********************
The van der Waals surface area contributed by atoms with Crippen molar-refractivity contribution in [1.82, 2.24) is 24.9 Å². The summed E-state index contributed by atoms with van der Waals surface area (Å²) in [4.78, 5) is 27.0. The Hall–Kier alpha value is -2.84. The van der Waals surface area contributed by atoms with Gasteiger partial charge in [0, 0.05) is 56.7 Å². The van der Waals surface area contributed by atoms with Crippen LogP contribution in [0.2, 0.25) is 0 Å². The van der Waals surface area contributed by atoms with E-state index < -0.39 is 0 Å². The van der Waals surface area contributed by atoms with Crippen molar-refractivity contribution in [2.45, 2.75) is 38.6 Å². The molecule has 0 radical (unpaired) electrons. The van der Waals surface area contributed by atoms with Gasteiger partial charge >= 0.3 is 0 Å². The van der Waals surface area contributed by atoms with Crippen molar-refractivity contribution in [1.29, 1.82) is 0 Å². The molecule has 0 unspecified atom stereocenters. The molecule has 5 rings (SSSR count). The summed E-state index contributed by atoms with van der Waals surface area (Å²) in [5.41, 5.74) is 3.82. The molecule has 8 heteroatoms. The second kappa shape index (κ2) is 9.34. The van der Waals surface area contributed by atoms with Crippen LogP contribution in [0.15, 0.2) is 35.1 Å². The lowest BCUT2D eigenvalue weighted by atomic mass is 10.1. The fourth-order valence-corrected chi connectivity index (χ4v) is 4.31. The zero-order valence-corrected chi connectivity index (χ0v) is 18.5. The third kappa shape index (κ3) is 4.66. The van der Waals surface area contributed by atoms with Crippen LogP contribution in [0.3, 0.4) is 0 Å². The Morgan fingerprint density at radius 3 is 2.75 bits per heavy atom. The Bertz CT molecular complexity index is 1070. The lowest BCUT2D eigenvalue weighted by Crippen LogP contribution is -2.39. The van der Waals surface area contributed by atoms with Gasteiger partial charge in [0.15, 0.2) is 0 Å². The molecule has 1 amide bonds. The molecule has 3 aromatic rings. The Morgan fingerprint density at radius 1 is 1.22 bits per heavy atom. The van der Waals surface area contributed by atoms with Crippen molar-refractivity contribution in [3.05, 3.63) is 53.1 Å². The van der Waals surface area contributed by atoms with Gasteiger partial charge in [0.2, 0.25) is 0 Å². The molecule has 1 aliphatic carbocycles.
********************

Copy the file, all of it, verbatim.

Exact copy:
The van der Waals surface area contributed by atoms with Crippen molar-refractivity contribution in [1.82, 2.24) is 24.9 Å². The summed E-state index contributed by atoms with van der Waals surface area (Å²) in [4.78, 5) is 27.0. The Hall–Kier alpha value is -2.84. The van der Waals surface area contributed by atoms with Gasteiger partial charge in [0, 0.05) is 56.7 Å². The van der Waals surface area contributed by atoms with Crippen LogP contribution in [0.2, 0.25) is 0 Å². The van der Waals surface area contributed by atoms with E-state index < -0.39 is 0 Å². The van der Waals surface area contributed by atoms with Crippen molar-refractivity contribution in [2.45, 2.75) is 38.6 Å². The molecule has 0 radical (unpaired) electrons. The van der Waals surface area contributed by atoms with Gasteiger partial charge >= 0.3 is 0 Å². The van der Waals surface area contributed by atoms with Crippen molar-refractivity contribution in [1.29, 1.82) is 0 Å². The molecule has 0 unspecified atom stereocenters. The molecule has 5 rings (SSSR count). The summed E-state index contributed by atoms with van der Waals surface area (Å²) in [5.41, 5.74) is 3.82. The molecule has 8 heteroatoms. The second kappa shape index (κ2) is 9.34. The van der Waals surface area contributed by atoms with Crippen LogP contribution in [0.15, 0.2) is 35.1 Å². The lowest BCUT2D eigenvalue weighted by atomic mass is 10.1. The fourth-order valence-corrected chi connectivity index (χ4v) is 4.31. The zero-order valence-corrected chi connectivity index (χ0v) is 18.5. The third kappa shape index (κ3) is 4.66. The van der Waals surface area contributed by atoms with Crippen LogP contribution in [0.3, 0.4) is 0 Å². The Morgan fingerprint density at radius 3 is 2.75 bits per heavy atom. The Bertz CT molecular complexity index is 1070. The lowest BCUT2D eigenvalue weighted by Crippen LogP contribution is -2.39. The van der Waals surface area contributed by atoms with Gasteiger partial charge in [0.15, 0.2) is 0 Å². The molecule has 1 amide bonds. The molecule has 3 aromatic rings. The Morgan fingerprint density at radius 1 is 1.22 bits per heavy atom. The van der Waals surface area contributed by atoms with Crippen molar-refractivity contribution in [3.05, 3.63) is 53.1 Å². The van der Waals surface area contributed by atoms with Gasteiger partial charge in [0.2, 0.25) is 0 Å². The molecule has 1 aliphatic carbocycles.